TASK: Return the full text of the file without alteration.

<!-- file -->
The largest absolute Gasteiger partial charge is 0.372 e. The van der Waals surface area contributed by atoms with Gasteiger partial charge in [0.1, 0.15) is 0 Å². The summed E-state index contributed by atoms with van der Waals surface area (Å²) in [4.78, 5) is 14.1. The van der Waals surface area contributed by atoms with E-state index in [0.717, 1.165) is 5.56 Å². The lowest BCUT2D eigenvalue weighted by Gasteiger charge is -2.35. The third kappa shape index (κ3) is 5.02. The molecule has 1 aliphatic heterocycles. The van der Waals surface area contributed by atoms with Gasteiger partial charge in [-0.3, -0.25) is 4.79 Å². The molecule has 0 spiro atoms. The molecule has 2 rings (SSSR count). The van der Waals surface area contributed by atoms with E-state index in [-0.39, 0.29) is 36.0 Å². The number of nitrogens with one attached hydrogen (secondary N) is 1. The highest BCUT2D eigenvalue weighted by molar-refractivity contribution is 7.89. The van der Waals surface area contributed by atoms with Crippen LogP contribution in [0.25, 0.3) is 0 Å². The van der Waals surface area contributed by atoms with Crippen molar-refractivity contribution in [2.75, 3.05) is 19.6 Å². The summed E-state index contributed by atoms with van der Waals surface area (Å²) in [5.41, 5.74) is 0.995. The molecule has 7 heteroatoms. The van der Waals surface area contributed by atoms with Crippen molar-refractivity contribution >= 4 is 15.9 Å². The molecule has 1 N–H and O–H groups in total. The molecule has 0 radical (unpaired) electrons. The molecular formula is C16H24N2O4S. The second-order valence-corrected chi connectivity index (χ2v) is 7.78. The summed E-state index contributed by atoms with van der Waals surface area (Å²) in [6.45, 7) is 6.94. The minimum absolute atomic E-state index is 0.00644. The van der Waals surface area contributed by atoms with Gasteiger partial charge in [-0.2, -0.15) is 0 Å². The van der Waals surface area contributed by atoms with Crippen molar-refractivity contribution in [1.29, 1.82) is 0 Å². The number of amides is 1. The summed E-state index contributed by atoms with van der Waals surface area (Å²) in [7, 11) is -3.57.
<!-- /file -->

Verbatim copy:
The largest absolute Gasteiger partial charge is 0.372 e. The van der Waals surface area contributed by atoms with Gasteiger partial charge in [0.1, 0.15) is 0 Å². The summed E-state index contributed by atoms with van der Waals surface area (Å²) in [4.78, 5) is 14.1. The van der Waals surface area contributed by atoms with E-state index in [0.717, 1.165) is 5.56 Å². The lowest BCUT2D eigenvalue weighted by Gasteiger charge is -2.35. The third kappa shape index (κ3) is 5.02. The molecule has 1 aliphatic heterocycles. The van der Waals surface area contributed by atoms with Gasteiger partial charge in [-0.3, -0.25) is 4.79 Å². The molecule has 0 spiro atoms. The molecule has 2 rings (SSSR count). The van der Waals surface area contributed by atoms with E-state index in [-0.39, 0.29) is 36.0 Å². The number of nitrogens with one attached hydrogen (secondary N) is 1. The highest BCUT2D eigenvalue weighted by molar-refractivity contribution is 7.89. The van der Waals surface area contributed by atoms with Crippen LogP contribution in [0.25, 0.3) is 0 Å². The van der Waals surface area contributed by atoms with Crippen molar-refractivity contribution in [2.75, 3.05) is 19.6 Å². The summed E-state index contributed by atoms with van der Waals surface area (Å²) in [5.41, 5.74) is 0.995. The molecule has 7 heteroatoms. The van der Waals surface area contributed by atoms with Crippen molar-refractivity contribution >= 4 is 15.9 Å². The molecule has 1 N–H and O–H groups in total. The molecule has 0 radical (unpaired) electrons. The molecular formula is C16H24N2O4S. The second-order valence-corrected chi connectivity index (χ2v) is 7.78. The summed E-state index contributed by atoms with van der Waals surface area (Å²) in [6.45, 7) is 6.94. The minimum absolute atomic E-state index is 0.00644. The van der Waals surface area contributed by atoms with Gasteiger partial charge in [-0.2, -0.15) is 0 Å². The van der Waals surface area contributed by atoms with Crippen molar-refractivity contribution in [1.29, 1.82) is 0 Å². The number of amides is 1. The summed E-state index contributed by atoms with van der Waals surface area (Å²) in [7, 11) is -3.57.